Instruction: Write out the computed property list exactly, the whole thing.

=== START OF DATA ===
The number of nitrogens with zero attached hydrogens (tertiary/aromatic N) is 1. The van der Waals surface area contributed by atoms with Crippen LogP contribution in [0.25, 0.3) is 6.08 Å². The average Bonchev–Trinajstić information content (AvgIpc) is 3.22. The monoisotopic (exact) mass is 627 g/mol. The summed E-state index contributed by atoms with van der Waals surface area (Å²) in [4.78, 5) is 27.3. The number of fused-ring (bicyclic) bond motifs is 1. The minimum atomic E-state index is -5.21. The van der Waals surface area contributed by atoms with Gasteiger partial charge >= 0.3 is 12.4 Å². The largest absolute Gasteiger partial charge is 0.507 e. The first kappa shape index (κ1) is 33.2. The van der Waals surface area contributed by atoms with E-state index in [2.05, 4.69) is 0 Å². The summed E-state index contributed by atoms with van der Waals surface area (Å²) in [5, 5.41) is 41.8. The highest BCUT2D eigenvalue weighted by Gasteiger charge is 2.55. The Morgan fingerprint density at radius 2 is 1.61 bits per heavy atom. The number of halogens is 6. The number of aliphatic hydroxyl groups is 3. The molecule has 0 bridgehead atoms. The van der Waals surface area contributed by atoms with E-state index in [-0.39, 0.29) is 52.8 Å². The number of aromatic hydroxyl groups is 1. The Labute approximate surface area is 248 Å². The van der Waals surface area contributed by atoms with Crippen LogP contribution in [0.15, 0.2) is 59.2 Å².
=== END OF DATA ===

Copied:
The number of nitrogens with zero attached hydrogens (tertiary/aromatic N) is 1. The van der Waals surface area contributed by atoms with Crippen LogP contribution in [0.25, 0.3) is 6.08 Å². The average Bonchev–Trinajstić information content (AvgIpc) is 3.22. The monoisotopic (exact) mass is 627 g/mol. The summed E-state index contributed by atoms with van der Waals surface area (Å²) in [4.78, 5) is 27.3. The number of fused-ring (bicyclic) bond motifs is 1. The minimum atomic E-state index is -5.21. The van der Waals surface area contributed by atoms with Gasteiger partial charge >= 0.3 is 12.4 Å². The largest absolute Gasteiger partial charge is 0.507 e. The first kappa shape index (κ1) is 33.2. The van der Waals surface area contributed by atoms with E-state index in [2.05, 4.69) is 0 Å². The summed E-state index contributed by atoms with van der Waals surface area (Å²) in [5, 5.41) is 41.8. The highest BCUT2D eigenvalue weighted by Gasteiger charge is 2.55. The Morgan fingerprint density at radius 2 is 1.61 bits per heavy atom. The number of halogens is 6. The number of aliphatic hydroxyl groups is 3. The molecule has 0 bridgehead atoms. The van der Waals surface area contributed by atoms with E-state index in [-0.39, 0.29) is 52.8 Å². The number of aromatic hydroxyl groups is 1. The Labute approximate surface area is 248 Å². The van der Waals surface area contributed by atoms with Crippen LogP contribution in [0.15, 0.2) is 59.2 Å².